Unwilling to leave until he knew where Daniel’s daughter had gone next, Jake decided to take a risk. “How about if we start over? Let’s sit down, I’ll buy you a drink, and you’ll listen to my story.”
“I own the place. I drink for free,” Cera replied, pointing out the obvious.
“Well, then, you can buy me a drink.” Before she could say no, he pushed her into Ginger’s chair and called the redhead over.
“Miss Ginger, would you bring us two shots of whiskey, please?” 
Ginger glanced sideways at her boss. After a few moments of consideration, Cera lifted her hand slightly. With a bob of her head, Ginger went to fetch the drinks. Seeing that a gunfight was no longer imminent, the other patrons lost interest and the room’s noise level returned to its usual boisterous level.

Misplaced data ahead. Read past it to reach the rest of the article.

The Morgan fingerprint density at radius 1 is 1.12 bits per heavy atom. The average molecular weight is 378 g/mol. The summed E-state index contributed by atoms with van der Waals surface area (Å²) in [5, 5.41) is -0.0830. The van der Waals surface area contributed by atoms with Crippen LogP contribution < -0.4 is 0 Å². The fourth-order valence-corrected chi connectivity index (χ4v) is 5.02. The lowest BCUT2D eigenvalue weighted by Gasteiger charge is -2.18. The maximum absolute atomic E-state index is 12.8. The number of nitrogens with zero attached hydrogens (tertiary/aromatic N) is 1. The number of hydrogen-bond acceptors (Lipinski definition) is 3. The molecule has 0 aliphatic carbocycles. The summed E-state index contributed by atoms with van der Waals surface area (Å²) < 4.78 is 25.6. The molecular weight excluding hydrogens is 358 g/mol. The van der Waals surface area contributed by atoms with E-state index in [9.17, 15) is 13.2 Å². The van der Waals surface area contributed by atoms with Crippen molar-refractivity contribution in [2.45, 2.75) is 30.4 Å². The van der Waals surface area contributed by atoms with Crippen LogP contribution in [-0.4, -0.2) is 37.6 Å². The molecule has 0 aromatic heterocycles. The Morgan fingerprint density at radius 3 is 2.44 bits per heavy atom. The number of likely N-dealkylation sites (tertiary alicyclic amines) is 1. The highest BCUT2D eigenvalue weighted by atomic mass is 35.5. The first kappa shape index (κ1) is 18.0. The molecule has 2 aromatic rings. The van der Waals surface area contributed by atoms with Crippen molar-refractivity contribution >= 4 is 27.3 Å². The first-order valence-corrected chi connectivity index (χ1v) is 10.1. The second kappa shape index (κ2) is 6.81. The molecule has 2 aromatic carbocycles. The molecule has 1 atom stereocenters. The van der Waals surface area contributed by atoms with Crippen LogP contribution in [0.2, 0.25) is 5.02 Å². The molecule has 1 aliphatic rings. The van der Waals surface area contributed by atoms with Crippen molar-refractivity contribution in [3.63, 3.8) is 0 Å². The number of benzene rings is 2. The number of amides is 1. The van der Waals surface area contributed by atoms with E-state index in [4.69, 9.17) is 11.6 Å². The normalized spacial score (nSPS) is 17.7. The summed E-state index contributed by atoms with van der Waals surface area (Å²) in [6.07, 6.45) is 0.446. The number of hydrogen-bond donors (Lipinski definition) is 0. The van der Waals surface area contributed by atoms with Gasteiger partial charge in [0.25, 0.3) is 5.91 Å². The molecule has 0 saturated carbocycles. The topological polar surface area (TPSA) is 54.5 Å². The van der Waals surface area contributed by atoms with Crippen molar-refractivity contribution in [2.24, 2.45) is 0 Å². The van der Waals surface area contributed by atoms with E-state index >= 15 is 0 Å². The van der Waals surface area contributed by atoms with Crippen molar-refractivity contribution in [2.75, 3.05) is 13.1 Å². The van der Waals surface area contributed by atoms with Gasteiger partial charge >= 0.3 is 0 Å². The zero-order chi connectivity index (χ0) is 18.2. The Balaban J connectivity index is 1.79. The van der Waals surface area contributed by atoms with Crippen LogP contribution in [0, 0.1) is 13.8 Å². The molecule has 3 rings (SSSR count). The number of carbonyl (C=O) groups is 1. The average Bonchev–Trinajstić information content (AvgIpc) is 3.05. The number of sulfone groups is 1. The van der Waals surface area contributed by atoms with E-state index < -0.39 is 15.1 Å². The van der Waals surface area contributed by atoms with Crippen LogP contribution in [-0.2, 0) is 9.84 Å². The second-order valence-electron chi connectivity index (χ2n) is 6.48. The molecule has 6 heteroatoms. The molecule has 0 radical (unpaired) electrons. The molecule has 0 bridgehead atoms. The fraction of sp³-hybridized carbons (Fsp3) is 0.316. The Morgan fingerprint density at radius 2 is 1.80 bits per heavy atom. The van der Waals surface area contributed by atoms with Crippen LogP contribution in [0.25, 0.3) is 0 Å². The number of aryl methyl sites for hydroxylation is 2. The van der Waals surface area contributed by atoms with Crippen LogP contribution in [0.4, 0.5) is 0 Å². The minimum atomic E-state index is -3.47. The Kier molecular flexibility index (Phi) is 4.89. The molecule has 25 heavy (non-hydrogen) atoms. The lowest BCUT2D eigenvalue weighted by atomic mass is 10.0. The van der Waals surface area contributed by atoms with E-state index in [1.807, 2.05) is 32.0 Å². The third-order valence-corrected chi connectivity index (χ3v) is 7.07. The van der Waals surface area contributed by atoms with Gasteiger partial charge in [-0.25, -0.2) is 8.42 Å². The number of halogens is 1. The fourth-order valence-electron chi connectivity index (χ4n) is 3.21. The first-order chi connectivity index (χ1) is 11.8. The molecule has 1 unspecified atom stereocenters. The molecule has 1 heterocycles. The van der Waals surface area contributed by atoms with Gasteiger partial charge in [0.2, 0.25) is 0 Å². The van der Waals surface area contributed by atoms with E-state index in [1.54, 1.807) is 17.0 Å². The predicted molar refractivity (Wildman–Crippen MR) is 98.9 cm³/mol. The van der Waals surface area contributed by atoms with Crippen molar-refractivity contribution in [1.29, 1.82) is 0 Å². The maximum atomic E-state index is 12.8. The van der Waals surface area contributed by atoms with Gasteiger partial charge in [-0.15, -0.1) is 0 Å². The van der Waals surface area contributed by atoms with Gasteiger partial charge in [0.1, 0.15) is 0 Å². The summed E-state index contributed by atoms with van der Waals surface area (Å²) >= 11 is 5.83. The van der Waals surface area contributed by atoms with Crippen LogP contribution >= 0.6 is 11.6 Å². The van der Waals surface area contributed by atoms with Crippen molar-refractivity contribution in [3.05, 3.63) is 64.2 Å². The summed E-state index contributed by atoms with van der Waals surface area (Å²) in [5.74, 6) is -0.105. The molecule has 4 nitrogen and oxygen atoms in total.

While they waited for Ginger’s return, Jake sized up the saloon owner. Besides the flaming auburn hair, Cera’s Irish heritage had given her porcelain-colored skin. A splash of freckles dotted her cheeks and nose, softening her sharp jaw. He couldn’t tell how full her lips were, as she kept them pressed into a hard line. Though the bodice of her dress was modestly cut compared to Ginger’s, the exposed flesh looked able to please any warm-blooded man.
Cera thumped the butt of the shotgun against the floor. Startled, he raised his eyes to find the fire in hers had turned to ice. Jake quickly looked away, pretending to study the décor of the room.
Breaking the awkward silence, he motioned with his hand. “You seem to have a very successful business here.”
“We do all right,” Cera conceded in a clipped voice.
Picking up Ginger’s wine glass, he asked, “Do you sell much of this?”